Rather than relying exclusively upon the Survey’s proposed methods for financing, targeting, and distributing a UBI, Indian policymakers should join their Finnish and Canadian counterparts in running one or several large-scale experimental evaluations. There is much reason to believe that in India, too, a randomised control trial (RCT) of sufficient length (ideally, more than five years so as to resist electoral pressures), administered by a state government and evaluated by an independent authority, would galvanise awareness and help clarify several of the deep knowledge gaps around the implementation design and political economy of a UBI. By determining the impact on both the government (State and fiscal capacity) and citizens (economic and social outcomes), such trials can generate new empirical evidence to inform the growing UBI debate and reveal the most effective role for unconditional transfers in India’s welfare architecture.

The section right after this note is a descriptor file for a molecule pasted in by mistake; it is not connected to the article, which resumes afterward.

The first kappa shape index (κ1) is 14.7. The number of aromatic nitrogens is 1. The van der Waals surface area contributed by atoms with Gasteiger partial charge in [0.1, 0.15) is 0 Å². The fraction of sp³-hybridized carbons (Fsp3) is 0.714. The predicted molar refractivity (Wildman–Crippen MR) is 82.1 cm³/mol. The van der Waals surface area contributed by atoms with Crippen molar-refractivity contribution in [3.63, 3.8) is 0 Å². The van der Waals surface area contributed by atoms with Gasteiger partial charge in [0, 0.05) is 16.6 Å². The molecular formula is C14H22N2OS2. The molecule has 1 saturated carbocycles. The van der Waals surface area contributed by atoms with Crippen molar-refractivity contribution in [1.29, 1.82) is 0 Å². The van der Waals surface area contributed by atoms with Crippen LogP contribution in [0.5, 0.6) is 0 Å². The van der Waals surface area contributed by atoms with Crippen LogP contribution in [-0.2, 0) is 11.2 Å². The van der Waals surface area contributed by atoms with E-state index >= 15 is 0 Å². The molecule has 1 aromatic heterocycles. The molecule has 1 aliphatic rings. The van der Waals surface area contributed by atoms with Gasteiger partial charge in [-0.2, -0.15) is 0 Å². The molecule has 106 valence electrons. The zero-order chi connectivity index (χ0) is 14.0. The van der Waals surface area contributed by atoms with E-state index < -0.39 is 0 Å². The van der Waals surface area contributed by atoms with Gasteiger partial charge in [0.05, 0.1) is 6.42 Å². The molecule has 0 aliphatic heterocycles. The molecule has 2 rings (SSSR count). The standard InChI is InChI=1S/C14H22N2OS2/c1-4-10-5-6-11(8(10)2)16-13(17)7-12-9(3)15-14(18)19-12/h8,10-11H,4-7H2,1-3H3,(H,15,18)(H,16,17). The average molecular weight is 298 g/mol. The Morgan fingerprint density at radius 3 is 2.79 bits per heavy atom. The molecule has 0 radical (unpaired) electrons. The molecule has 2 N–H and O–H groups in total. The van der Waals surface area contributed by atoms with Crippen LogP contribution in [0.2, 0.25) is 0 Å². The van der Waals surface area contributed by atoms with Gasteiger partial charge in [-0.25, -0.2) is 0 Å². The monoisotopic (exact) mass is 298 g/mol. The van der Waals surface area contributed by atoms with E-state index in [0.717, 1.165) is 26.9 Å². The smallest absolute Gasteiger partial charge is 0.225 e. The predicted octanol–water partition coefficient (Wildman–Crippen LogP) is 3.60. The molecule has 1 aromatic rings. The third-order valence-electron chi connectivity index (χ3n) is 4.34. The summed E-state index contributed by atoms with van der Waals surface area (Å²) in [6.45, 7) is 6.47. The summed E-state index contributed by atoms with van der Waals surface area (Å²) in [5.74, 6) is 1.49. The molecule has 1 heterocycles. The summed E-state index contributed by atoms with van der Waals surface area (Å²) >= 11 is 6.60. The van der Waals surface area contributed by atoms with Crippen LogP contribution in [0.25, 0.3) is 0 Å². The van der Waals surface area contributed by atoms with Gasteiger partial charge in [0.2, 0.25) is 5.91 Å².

For all its acuity and painstaking effort in defining the contours of the problem, the Economic Survey’s prescription is flawed both in its proposed design and implementation. Far from what is needed to realise its ambitious vision, the Survey proposes a cash transfer with a dubious ability to compensate beneficiaries for the transition costs of moving to a new system, and one that would be financed by an indiscriminate culling of existing welfare schemes. Examining the existing literature on targeting approaches, necessitated by the survey’s emphasis on “quasi-universalism”, reveals that their impact on efficiency and cost-effectiveness can vary greatly based on administrative capacity, imperfect information, and unintended costs. The benefits of finer targeting can often be achieved at lesser cost by expanding coverage of in-kind benefits or providing uniform transfers contingent on a simple set of transparent, verifiable criteria, if not untargeted and uniform transfers. There is also the very real possibility that both national and regional politics may distort the original intent and value of a UBI into a scheme indistinguishable from India’s DBT regime, which suffers from its own implementation deficit, compounded by the unresolved concerns surrounding the Aadhaar framework.